Non-pharmacological interventions on cognitive functions in mild cognitive impairment and their efficacy in the light of meta-analyses and systematic reviews

Ludmiła Zając-Lamparska

Affiliation and address for correspondence
Aktualn Neurol 2019, 19 (2), p. 74–82
DOI: 10.15557/AN.2019.0011

Recent decades have witnessed a growing interest in the possibilities of non-pharmacological modulation of cognitive functions in older patients using cognitive interventions, such as cognitive training, cognitive stimulation and cognitive rehabilitation. These approaches are of particular importance in the group of patients with mild cognitive impairment. Since the increased risk of dementia coincides with the possibility of improving cognitive functioning, mild cognitive impairment is considered a condition potentially prone to intervention. The paper presents a systematic literature review of papers that synthesise the results of research on the efficacy of cognitive interventions in patients with mild cognitive impairment. We included 14 out of 136 publications in the review: 4 meta-analyses and 10 systematic reviews, which yielded a total number of 76 studies. The literature analysis led us to conclude that there seems to be clear evidence indicating beneficial, though modest, effects of cognitive training on cognitive functioning, memory in particular. Although the conclusions are less clear in the case of cognitive rehabilitation, they suggest improved behavioural indicators. Studies on the efficacy of cognitive stimulation in mild cognitive impairment are virtually missing in meta-analyses and systematic reviews. At the same time, authors of most of the analysed papers express some methodological reservations regarding these studies. Furthermore, the used interventions and diagnostic criteria are very heterogeneous, which makes the synthesis difficult. As a result of the current quality of evidence for the efficacy of cognitive interventions in patients with mild cognitive impairment, these interventions are assigned not more than the lowest clinical recommendation level. However, in the light of possible improvement of research methodology and the lack of recommendations for any of the available pharmacological therapies for mild cognitive impairment, cognitive interventions remain a promising approach.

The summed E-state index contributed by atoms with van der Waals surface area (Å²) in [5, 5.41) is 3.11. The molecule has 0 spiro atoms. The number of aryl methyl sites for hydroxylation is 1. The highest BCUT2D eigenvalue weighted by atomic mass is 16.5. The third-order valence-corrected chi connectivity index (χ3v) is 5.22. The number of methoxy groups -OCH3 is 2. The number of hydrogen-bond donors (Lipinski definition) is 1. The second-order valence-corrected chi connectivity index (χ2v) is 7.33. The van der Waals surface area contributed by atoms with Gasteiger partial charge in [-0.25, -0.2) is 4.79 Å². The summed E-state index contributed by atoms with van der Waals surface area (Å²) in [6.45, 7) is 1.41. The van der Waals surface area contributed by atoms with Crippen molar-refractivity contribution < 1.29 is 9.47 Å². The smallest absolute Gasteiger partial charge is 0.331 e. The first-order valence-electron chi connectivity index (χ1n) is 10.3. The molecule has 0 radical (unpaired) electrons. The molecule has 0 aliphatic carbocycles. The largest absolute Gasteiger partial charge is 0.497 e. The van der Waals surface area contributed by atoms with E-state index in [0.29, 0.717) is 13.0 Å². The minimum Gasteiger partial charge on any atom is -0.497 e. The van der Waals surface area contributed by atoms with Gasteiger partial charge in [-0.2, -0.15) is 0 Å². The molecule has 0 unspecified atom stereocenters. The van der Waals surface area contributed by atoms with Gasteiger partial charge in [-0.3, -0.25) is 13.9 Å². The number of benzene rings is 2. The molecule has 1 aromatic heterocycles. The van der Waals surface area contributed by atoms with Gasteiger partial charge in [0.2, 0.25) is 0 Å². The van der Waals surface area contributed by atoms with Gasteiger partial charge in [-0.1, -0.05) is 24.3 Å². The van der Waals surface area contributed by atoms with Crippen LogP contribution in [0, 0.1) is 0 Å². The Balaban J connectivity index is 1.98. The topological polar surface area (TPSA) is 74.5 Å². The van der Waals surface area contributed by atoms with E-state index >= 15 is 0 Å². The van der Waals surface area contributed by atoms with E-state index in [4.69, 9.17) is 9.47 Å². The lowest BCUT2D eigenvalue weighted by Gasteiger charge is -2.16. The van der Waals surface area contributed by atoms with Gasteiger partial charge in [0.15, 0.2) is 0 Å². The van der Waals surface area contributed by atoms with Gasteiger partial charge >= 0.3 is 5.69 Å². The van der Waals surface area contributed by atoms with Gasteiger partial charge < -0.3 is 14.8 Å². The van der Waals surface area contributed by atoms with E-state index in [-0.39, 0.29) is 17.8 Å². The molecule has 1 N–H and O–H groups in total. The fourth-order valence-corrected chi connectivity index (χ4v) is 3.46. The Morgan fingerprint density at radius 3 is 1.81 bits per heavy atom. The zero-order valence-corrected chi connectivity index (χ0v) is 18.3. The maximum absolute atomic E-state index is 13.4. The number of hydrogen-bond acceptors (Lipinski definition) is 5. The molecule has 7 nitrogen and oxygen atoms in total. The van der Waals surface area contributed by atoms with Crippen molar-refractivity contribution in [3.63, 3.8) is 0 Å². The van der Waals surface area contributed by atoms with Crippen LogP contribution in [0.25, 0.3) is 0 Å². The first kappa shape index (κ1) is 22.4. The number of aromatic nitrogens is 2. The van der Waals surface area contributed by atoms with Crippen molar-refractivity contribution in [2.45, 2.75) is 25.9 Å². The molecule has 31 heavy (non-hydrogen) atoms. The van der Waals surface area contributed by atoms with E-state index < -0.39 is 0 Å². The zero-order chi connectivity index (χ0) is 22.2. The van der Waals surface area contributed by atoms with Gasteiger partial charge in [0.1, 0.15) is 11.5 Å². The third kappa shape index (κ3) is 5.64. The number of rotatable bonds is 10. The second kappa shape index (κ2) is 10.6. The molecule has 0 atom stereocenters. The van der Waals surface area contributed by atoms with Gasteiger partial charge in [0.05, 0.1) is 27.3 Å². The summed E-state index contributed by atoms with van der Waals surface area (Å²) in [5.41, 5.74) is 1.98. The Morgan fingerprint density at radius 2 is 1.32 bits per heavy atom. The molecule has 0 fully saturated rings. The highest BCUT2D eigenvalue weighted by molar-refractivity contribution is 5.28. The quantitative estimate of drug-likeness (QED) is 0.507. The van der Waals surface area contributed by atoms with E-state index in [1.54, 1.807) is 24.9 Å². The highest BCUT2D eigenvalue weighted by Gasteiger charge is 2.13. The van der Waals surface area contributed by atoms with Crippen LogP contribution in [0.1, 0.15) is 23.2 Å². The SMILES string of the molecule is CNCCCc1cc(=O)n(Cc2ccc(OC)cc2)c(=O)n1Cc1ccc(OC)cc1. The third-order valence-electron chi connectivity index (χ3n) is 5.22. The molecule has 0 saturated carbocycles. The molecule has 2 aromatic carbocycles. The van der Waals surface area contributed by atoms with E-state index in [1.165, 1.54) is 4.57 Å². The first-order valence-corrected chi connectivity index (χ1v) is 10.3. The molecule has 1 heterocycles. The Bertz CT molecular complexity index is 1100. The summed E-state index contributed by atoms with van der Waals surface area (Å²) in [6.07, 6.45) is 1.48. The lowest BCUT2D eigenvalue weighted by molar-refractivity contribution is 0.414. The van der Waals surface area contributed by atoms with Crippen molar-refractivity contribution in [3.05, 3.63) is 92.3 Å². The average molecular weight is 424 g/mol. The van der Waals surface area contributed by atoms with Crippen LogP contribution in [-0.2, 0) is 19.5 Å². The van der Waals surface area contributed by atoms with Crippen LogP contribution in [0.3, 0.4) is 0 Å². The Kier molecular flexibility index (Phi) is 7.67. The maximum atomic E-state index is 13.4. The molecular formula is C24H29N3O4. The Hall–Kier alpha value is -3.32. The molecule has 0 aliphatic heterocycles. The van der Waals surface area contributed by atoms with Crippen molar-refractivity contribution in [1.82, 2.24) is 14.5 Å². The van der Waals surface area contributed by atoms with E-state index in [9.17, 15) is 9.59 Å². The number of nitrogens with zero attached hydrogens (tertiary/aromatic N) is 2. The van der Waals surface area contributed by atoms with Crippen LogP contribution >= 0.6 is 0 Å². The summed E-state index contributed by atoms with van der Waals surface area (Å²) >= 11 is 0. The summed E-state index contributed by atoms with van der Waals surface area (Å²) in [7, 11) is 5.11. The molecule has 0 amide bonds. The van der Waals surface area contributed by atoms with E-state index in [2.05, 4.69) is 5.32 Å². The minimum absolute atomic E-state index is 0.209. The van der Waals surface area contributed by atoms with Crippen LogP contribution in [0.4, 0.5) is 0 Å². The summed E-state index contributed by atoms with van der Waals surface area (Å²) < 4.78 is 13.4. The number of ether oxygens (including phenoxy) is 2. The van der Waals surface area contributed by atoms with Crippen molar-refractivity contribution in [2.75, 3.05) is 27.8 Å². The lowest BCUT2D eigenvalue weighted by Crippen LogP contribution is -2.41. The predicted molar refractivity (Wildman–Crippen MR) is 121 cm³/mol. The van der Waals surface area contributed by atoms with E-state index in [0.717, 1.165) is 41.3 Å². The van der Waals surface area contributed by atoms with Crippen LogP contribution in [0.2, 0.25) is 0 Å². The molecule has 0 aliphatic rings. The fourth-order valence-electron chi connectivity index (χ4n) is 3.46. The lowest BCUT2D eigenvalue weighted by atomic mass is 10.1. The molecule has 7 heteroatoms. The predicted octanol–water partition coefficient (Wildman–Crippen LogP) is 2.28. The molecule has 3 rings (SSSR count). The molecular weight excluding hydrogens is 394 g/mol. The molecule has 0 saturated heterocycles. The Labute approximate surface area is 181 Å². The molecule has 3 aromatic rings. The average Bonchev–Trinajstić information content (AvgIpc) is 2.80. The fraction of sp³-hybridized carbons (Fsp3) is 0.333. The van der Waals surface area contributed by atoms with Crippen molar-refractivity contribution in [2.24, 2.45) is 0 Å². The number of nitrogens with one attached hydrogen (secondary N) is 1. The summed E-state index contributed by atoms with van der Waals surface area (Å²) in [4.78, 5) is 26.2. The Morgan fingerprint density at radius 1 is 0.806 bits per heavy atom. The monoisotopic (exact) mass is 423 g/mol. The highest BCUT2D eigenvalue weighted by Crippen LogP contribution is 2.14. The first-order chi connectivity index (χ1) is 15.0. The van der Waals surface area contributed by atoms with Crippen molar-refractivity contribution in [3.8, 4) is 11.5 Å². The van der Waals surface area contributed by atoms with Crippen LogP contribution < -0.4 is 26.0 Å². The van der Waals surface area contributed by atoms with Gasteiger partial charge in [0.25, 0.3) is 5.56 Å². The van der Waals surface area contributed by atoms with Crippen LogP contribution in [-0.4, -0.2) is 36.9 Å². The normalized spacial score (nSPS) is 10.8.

mild cognitive impairment, cognitive therapy, cognitive function training, cognitive rehabilitation, cognitive stimulation

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